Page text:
At Falmouth Colonel Spaulding learned that the train sent by water had been taken to general headquarters on the morning of the 24th. From that date the trains were at all times available for crossing the Rappahanock at short notice, but they were not actually used until the morning of December 11.
Numbers 6. Report of Captain Samuel T. Cushing, Second U. S. Infantry, Acting Chief Signal Officer.
CAMP NEAR FALMOUTH, VA., December 21, 1862.
COLONEL: I have the honor to submit the following report of duties performed by the acting signal corps, Army of the Potomac, during the operations before Fredericksburg, commencing December 11 and ending December 16, 1862:
The crossing of the river was to be effected under the cover of our batteries, stationed on the hills on this side of the river. It was desirable to place these batteries in communication with the troops, when crossing with general headquarters, and with each other. With this object in view, the station at the Phillips house (General Sumner's headquarters) was continued in operation, and other stations communicating to it were established-one upon a hill near Falmouth and near Colonel Hays' headquarters; one upon the Corn Bluff, southeast of the Phillips house, and near Colonel Tyler's headquarters, and another at the Lacy house, near Colonel Tompkins' headquarters. These stations were directed to observe narrowly the country upon the other side of the river, and to report to the general commanding, and to the officers commanding in the vicinity, the position of all troops and such other items of interest as might come within the range of vision. A station of observation was also established south of the Corn Bluff, and near the batteries under the command of Captain De Russy; to report to him and to the headquarters station the results of their observations, and to open communication with the left wing as soon as it should cross the river. Officers were also sent to each of the principal bridges, with instructions to cross with the advance guards of each grand division, and to select suitable positions from which to communicate with the stations previously enumerated upon the hills on this side.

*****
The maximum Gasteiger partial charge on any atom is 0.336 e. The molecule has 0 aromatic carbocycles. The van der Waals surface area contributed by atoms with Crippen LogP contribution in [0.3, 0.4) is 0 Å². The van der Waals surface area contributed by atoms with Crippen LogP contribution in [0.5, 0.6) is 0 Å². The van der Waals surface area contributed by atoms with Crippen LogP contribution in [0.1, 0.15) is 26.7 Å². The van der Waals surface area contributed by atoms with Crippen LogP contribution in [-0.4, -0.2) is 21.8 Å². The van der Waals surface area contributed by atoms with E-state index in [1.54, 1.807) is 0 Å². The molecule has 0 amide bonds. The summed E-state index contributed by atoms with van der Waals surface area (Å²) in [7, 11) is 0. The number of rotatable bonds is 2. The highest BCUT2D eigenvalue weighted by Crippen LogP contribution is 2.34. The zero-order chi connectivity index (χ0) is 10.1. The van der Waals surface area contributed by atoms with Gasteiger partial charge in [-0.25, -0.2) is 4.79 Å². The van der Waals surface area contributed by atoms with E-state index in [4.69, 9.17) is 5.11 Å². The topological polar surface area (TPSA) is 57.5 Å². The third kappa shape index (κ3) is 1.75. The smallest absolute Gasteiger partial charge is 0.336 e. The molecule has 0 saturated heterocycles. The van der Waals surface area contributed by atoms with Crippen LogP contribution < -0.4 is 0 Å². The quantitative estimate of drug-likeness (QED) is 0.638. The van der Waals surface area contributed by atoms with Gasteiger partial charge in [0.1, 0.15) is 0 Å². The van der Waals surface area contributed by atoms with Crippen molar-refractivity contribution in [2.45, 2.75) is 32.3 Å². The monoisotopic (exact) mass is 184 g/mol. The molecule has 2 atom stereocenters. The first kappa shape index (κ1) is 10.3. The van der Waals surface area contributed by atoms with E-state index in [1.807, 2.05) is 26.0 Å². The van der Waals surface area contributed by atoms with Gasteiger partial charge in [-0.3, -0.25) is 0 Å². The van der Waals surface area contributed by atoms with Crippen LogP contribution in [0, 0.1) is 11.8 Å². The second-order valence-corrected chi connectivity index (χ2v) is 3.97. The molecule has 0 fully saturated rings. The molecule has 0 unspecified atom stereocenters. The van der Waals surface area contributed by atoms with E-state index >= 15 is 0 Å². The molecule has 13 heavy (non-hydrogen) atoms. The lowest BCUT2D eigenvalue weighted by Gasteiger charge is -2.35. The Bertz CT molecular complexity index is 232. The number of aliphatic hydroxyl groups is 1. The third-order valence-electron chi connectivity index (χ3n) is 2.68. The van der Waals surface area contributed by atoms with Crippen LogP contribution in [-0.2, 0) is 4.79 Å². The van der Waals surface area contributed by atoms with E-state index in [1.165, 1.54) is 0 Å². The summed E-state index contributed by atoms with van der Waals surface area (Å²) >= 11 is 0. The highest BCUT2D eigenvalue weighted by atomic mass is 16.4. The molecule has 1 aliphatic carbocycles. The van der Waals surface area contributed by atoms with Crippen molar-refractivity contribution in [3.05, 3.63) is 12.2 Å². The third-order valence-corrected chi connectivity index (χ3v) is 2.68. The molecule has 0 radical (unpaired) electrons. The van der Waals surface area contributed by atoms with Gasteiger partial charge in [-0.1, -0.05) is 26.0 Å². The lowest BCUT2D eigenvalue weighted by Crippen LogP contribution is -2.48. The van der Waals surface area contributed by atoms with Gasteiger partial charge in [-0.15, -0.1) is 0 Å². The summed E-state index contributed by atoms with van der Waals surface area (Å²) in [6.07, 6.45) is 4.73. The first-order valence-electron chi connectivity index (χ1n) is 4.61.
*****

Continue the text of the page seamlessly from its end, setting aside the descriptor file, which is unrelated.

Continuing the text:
On the 5th instant, three officers had been sent with their flagmen and necessary equipments to the gunboats, then lying near Port Conway, to enable them, if occasion required, to co-operate with the land forces in any crossing or other movement in which they might be employed.
The above was the general plan of the duties assigned to the officers upon these days.
At daylight on the morning of December 11, the officers were stationed at the different points to which they had been ordered. A heavy mist having arisen during the night, prevented any communication being opened before 12 m., when it raised sufficiently to admit of signaling to the headquarters station at the Phillips house, worked by Lieuts. James S. Hall and P. A. Taylor, from Lieuts. F. Wilson and R. Dinsmore, at the Lacy house, and Lieuts. James A. Hebrew and William T. Barrett, at the Corn Bluff.
About 5 p.m. a portion of General Franklin's troops crossed the river.